“Plants are shaped by cultivation and men by education. We are born weak, we need strength; we are born totally unprovided, we need aid; we are born stupid, we need judgement. Everything we do not have at our birth and which we need when we are grown is given to us by education. ” (Jean Jacques Rousseau) It can be seen that education is one of the most important factor of our life. It is the tool that shapes us intellectually, socially, emotionally and personally. The kind of education that we receive depends highly on the educators that we encounter.
A positive or negative encounter can impact our entire life. Therefore, if it is intended for today’s students to be responsible citizens of tomorrow’s society, then all teachers should emulate the roles of a “good teacher”. A good teacher is one who is knowledgeable of learners and their development, knowledgeable of subject matter and curriculum goals, creates a good learning environment and……. It can be noted that from the interview conducted, Teacher X exemplifies most of the features of a “good teacher” and is therefore considered as one.
Before entering in a classroom, a “good teacher” should be highly knowledgeable of the subject area they will be teaching and have a clear understanding of how to organize the curriculum in order to meet the need of the students and the objectives of the school. The interview highlighted that Teacher X is one of the chief writers of the curriculum for the examination body of her institution. It will be ones belief that a personnel would not have been bestowed such privilege if she was not competent in her subject area.
She also outlined that her learning objectives are based on the knowledge, ability and skill of the students. This further exemplifies her since Darlington-Hammond and Baratz-Snowden (2005) states that based on the learning needs of their students, teachers must make a wide variety of curriculum decisions, ranging from the evaluation and selection of materials to the design and sequencing of tasks, assignments and activities to the assessment of learning to guide further teaching.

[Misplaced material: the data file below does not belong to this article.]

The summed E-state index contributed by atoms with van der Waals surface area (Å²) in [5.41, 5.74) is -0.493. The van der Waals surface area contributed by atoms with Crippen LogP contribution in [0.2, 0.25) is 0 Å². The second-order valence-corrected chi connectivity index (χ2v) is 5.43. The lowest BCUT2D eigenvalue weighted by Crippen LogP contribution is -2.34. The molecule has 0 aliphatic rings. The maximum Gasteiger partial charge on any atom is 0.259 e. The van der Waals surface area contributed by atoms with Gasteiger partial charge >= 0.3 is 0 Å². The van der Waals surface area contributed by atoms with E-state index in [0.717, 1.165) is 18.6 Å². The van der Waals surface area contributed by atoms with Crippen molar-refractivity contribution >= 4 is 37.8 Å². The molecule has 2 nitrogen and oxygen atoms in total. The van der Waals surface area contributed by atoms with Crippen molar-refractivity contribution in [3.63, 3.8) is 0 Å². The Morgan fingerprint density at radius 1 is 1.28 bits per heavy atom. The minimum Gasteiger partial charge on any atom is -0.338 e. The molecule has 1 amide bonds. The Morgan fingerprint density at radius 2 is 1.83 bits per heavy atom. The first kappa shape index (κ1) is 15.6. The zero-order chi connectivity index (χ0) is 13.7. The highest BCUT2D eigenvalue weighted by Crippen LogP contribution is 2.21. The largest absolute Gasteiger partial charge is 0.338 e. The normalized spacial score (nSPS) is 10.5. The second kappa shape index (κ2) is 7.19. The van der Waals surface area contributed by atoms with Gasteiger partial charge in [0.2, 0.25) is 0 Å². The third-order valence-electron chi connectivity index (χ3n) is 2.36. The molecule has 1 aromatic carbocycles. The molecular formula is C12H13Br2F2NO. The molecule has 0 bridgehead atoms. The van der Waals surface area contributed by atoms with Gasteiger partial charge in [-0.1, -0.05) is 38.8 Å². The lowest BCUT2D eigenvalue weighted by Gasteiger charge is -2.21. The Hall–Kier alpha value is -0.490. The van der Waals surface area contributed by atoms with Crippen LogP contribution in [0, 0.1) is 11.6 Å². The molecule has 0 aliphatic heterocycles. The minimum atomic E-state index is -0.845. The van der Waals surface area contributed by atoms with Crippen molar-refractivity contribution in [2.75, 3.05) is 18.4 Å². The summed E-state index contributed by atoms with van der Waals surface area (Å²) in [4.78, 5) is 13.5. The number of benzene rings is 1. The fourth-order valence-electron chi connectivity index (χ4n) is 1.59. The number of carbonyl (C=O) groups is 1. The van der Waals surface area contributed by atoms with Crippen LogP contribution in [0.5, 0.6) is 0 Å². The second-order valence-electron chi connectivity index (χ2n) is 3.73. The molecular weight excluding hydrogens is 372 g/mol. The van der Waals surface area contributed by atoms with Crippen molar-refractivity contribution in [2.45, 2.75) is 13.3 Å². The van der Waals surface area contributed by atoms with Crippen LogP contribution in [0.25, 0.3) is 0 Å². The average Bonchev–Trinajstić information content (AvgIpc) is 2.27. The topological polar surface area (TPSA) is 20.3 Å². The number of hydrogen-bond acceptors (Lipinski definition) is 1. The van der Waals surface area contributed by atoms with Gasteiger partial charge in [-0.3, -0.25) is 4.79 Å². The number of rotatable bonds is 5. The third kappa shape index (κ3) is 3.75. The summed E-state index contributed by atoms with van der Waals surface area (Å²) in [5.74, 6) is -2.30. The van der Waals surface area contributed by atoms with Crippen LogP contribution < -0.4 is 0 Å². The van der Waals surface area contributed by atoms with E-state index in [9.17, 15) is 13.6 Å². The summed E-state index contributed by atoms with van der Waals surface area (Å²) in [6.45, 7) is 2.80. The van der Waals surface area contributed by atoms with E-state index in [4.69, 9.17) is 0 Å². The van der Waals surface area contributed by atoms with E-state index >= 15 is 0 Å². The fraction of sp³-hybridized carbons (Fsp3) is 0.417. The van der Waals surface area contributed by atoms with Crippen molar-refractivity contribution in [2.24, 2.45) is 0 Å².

The development of the curriculum in light of the students’ interest fosters intrinsic motivation and stimulates the students’ passion for learning a specific subject area. If given the opportunity for input, students’ will generate ideas and set goals that even the teacher had not thought of. At this point teachers should embrace the fact that they do not know everything and should be willing to learn from their students’ in the process. A “good teacher” must take the time to know her students. Know not only their names or facial representations, but their readiness level, learning styles and interest.
Students are all individuals who learn at different rates and in different ways. Tomlinson (2001) outlines that students learn better if tasks are a close match for their skills and understanding of a topic (readiness), if tasks ignite curiosity or passion in a student (interest) and if the assignment encourages students to work in a preferred manner (learning style). The classrooms of our society can be extremely diverse, so teachers must be able to differentiate intrsuctions to meet the individual needs of each student.